What are Colloids?
Solutions are systems that are homogeneous. When sand is mixed with water, it forms a suspension that settles over time. Colloidal dispersions, or simply colloids, are a large group of systems that exist between the two extremes of suspensions and solutions.
Colloids are a combination of two substances in which one component is split into minute particles referred to as colloidal particles (diameters range from 1 to 1000 nm) and dispersed or suspended over another material in chemistry. Filtering or centrifuging will not separate these stubborn particles. Sol, Emulsion, Foam, and Aerosol are examples of colloids. Let’s look at what colloids are, what they’re used for, and how they’re made.
What are Colloids?
A colloid is a heterogeneous system in which one substance is dispersed as very fine particles in another substance known as the dispersion medium.
The particle size difference is what distinguishes a solution from a colloid. While the constituent particles of a solution are ions or small molecules, the dispersed phase of a colloid may consist of particles of a single macromolecule (such as protein or synthetic polymer) or an aggregate of many atoms, ions, or molecules. Colloidal particles are larger than simple molecules but small enough to float. Their diameters range between 1 and 1000 nm.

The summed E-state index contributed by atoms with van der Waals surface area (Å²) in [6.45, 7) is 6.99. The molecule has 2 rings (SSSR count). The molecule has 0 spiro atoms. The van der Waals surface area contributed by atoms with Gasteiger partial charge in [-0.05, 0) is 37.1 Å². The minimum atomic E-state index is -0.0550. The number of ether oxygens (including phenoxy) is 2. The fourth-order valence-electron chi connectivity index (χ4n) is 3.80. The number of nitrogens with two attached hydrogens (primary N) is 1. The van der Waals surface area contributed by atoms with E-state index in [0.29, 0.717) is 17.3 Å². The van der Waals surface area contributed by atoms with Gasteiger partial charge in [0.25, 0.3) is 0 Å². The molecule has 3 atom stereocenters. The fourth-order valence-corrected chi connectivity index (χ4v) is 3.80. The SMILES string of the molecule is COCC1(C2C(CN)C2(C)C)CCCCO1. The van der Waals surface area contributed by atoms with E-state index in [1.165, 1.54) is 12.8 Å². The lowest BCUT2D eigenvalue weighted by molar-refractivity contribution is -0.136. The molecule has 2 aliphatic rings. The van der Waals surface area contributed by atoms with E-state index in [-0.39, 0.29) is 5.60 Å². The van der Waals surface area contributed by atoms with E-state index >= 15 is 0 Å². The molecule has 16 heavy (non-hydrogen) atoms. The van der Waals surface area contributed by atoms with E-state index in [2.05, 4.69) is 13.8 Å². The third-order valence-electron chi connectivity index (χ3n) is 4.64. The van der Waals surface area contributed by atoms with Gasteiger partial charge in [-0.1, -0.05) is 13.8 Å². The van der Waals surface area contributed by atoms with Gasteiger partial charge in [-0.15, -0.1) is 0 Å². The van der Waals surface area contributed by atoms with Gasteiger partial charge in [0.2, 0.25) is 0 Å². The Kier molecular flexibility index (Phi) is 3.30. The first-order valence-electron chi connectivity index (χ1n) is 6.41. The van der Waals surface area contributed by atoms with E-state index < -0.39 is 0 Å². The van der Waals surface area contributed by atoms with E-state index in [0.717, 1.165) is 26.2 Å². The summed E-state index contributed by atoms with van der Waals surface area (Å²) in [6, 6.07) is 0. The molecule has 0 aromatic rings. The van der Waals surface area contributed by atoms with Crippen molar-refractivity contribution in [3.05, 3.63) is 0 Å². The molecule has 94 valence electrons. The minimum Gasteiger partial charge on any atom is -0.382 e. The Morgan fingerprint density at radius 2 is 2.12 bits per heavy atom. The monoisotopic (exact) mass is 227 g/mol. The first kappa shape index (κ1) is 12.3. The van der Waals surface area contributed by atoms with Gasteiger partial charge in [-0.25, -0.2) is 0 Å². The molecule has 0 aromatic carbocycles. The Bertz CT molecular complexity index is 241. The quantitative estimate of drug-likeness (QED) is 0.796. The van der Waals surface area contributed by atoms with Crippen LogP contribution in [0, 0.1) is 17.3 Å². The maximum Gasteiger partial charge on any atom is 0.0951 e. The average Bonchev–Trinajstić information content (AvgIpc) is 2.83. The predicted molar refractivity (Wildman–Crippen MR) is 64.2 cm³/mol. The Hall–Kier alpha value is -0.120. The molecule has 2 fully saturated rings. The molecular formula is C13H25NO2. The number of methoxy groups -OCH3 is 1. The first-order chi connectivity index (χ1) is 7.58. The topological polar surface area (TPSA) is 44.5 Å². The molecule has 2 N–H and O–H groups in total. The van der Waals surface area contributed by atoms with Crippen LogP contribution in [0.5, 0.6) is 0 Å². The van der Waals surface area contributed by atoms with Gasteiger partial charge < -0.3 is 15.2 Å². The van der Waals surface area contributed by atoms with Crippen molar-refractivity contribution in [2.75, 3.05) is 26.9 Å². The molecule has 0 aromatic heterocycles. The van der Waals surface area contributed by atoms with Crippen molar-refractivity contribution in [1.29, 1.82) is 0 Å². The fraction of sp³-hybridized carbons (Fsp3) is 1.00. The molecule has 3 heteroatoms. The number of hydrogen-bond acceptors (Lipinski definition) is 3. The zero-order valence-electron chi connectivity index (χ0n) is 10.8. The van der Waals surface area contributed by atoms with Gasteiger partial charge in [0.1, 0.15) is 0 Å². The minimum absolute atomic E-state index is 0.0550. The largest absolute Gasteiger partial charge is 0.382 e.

Because of their small size, colloidal particles have a massive surface area per unit mass. Consider a cube with a side length of 1 cm. It has a 6cm2 total surface area. If divided into 1012 equal cubes, the cubes would be the size of large colloidal particles with a total surface area of 6m2.
Example of colloids
- Blood: A water-soluble respiration pigment-containing albumin protein. Albumin serves as the dispersed phase in the pigmented part, and water serves as the dispersion medium. It is a kind of hydrosol.